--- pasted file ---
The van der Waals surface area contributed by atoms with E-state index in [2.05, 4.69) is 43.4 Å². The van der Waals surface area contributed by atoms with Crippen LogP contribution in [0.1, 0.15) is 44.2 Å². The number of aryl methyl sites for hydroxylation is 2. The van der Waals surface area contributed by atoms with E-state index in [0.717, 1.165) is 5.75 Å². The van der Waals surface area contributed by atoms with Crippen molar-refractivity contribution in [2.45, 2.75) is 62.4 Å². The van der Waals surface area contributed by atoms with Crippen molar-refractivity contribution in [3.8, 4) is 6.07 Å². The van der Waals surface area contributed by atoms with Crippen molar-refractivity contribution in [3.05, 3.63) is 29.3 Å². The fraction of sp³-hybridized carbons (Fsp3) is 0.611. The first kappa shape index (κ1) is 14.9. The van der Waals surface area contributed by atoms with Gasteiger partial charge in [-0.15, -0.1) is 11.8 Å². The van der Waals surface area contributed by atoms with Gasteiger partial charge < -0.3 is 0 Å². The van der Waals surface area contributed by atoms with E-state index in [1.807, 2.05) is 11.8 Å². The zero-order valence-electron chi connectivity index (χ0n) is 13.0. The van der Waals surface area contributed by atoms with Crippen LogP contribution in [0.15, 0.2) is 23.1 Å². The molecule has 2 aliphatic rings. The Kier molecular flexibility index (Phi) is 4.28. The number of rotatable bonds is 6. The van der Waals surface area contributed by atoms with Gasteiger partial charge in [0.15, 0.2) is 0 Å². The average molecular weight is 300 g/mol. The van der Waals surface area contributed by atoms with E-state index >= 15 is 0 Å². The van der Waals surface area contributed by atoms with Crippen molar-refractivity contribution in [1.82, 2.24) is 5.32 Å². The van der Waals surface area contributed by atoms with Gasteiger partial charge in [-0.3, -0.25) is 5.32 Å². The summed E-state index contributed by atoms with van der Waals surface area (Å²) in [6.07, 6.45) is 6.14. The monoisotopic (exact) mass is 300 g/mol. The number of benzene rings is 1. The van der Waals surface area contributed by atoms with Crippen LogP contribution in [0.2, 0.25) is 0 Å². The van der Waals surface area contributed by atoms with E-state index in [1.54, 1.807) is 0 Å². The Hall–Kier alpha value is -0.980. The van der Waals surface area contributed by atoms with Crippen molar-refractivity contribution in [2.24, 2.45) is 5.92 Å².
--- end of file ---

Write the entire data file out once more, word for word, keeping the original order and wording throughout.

The van der Waals surface area contributed by atoms with E-state index in [2.05, 4.69) is 43.4 Å². The van der Waals surface area contributed by atoms with Crippen LogP contribution in [0.1, 0.15) is 44.2 Å². The number of aryl methyl sites for hydroxylation is 2. The van der Waals surface area contributed by atoms with E-state index in [0.717, 1.165) is 5.75 Å². The van der Waals surface area contributed by atoms with Crippen molar-refractivity contribution in [2.45, 2.75) is 62.4 Å². The van der Waals surface area contributed by atoms with Crippen molar-refractivity contribution in [3.8, 4) is 6.07 Å². The van der Waals surface area contributed by atoms with Crippen molar-refractivity contribution in [3.05, 3.63) is 29.3 Å². The fraction of sp³-hybridized carbons (Fsp3) is 0.611. The first kappa shape index (κ1) is 14.9. The van der Waals surface area contributed by atoms with Gasteiger partial charge in [-0.15, -0.1) is 11.8 Å². The van der Waals surface area contributed by atoms with Gasteiger partial charge < -0.3 is 0 Å². The van der Waals surface area contributed by atoms with E-state index in [1.807, 2.05) is 11.8 Å². The zero-order valence-electron chi connectivity index (χ0n) is 13.0. The van der Waals surface area contributed by atoms with Crippen LogP contribution in [0.15, 0.2) is 23.1 Å². The molecule has 2 aliphatic rings. The Kier molecular flexibility index (Phi) is 4.28. The number of rotatable bonds is 6. The van der Waals surface area contributed by atoms with Gasteiger partial charge in [0.15, 0.2) is 0 Å². The average molecular weight is 300 g/mol. The van der Waals surface area contributed by atoms with E-state index >= 15 is 0 Å². The van der Waals surface area contributed by atoms with Crippen molar-refractivity contribution in [1.82, 2.24) is 5.32 Å². The van der Waals surface area contributed by atoms with Gasteiger partial charge in [-0.3, -0.25) is 5.32 Å². The summed E-state index contributed by atoms with van der Waals surface area (Å²) in [6.07, 6.45) is 6.14. The monoisotopic (exact) mass is 300 g/mol. The number of benzene rings is 1. The van der Waals surface area contributed by atoms with Crippen LogP contribution in [0.2, 0.25) is 0 Å². The van der Waals surface area contributed by atoms with E-state index in [1.54, 1.807) is 0 Å². The Hall–Kier alpha value is -0.980. The van der Waals surface area contributed by atoms with Crippen molar-refractivity contribution in [2.24, 2.45) is 5.92 Å².